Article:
Tube strike called off after RMT hails 'progress'

London Underground, The Tube, turns 150

Transport for London had criticised 'pointless' 48-hour strike threatening to disrupt millions of commuters

LAST UPDATED AT 13:31 ON Thu 9 Oct 2014

A 48-hour Tube strike planned by London Understand staff has been called off after "substantial progress" in negotiations held at the conciliation service Acas.

Representatives from the Rail, Maritime and Transport (RMT) union and Transport for London (TFL) had yesterday failed to reach agreement, but at lunchtime today the union said that it was calling off the strike.

"RMT has been able to secure significant movement in three key areas which have allowed our executive to suspend both the action scheduled for next week and the on-going overtime ban," Mick Cash, the union's general secretary, said. 

Tube of the future: unions 'alarmed' by new trains

"The substantial improvements we have agreed allow us to move forwards but the Union's core opposition to the austerity-led cuts on London Underground has not shifted an inch and we remain vigilant to further developments and their impact."

TFL has not yet responded to the breakthrough.

If the Tube strike had gone ahead, RMT members would have been instructed to walk out from 9pm on Tuesday 14 October until 8.59pm on Thursday 16 October.

The dispute is part of a long-running row over cuts and Tube ticket office closures. Speaking before the action was called off Cash said it was designed to force London Mayor Boris Johnson to instruct his senior officials to back away from their "toxic cuts package" and engage in "serious and meaningful" negotiations.

"The cuts, currently being bulldozed through, would de-staff whole areas of the tube system at a time of surging passenger demand and would make evacuation and other basic safety procedures a physical impossibility," he said. "The axing of ticket offices and station staffing grades would render the tube a no-go zone for many people with disabilities and for women travelling alone."

Transport for London chiefs had condemned the strike as "pointless" and said they expected to keep more than half of Tube services running and 80 per cent of stations open, as they did during the last RMT strike in April.

Tube strike: Central Line disrupted by walkout

22 August

Drivers on the London Underground's Central Line have walked out this morning in a dispute over working conditions. 

There is currently no service through central London on the line. Trains are running between Leytonstone and Epping and between White City and Ealing Broadway, but with severe delays. The Waterloo and City Line is also suspended.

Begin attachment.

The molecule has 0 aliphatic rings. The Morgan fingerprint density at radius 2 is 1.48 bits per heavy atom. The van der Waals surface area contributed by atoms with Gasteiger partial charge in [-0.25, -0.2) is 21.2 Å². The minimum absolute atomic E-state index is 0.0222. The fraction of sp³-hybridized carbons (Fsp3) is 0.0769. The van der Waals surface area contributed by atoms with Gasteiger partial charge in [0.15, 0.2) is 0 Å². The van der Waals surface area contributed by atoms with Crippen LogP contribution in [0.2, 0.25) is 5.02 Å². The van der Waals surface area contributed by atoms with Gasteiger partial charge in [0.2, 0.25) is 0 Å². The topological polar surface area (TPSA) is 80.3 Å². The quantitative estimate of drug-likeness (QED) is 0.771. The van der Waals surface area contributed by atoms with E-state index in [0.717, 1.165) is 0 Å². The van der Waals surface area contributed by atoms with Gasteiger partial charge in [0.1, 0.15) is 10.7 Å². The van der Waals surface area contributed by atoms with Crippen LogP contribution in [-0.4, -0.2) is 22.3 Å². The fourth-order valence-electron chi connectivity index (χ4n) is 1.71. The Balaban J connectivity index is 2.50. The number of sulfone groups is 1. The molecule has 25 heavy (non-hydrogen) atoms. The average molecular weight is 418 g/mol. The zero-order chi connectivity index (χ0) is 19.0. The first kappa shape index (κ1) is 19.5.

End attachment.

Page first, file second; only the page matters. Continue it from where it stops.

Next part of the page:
All other lines are unaffected by the Tube strike, which lasts until midnight tonight. Services are expected to return to normal tomorrow morning.

Strike action was overwhelmingly backed by members of the Aslef train drivers' union, which has accused London Underground of a "failure to treat drivers with the respect and dignity they deserve".

Nine in ten of the balloted members backed the walkout.

Finn Brennan, an organiser for the union, said: "This dispute has been brought about by management intransigence on a range of issues, but at its heart is management's refusal to treat drivers with the respect and dignity they deserve at work.

"Our members will not tolerate a situation where vulnerable people leave sickness review meetings in tears and drivers with years and years of good and long service are threatened with disciplinary action for a delay of 33 seconds in leaving a terminus."

London Underground's general manager Lance Ramsay said he was "disappointed" that the union had voted in favour of strike action while discussions were still ongoing. "Strike action is not necessary and we urge them to continue talks with us to understand and resolve their concerns," he said. · 

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No rail service of any sort west of Exeter, so England cut off from Cornwall and likely to be for weeks; but that is obviously much less important than a few people having to get a bus rather than the tube in that London...

Economically it is.

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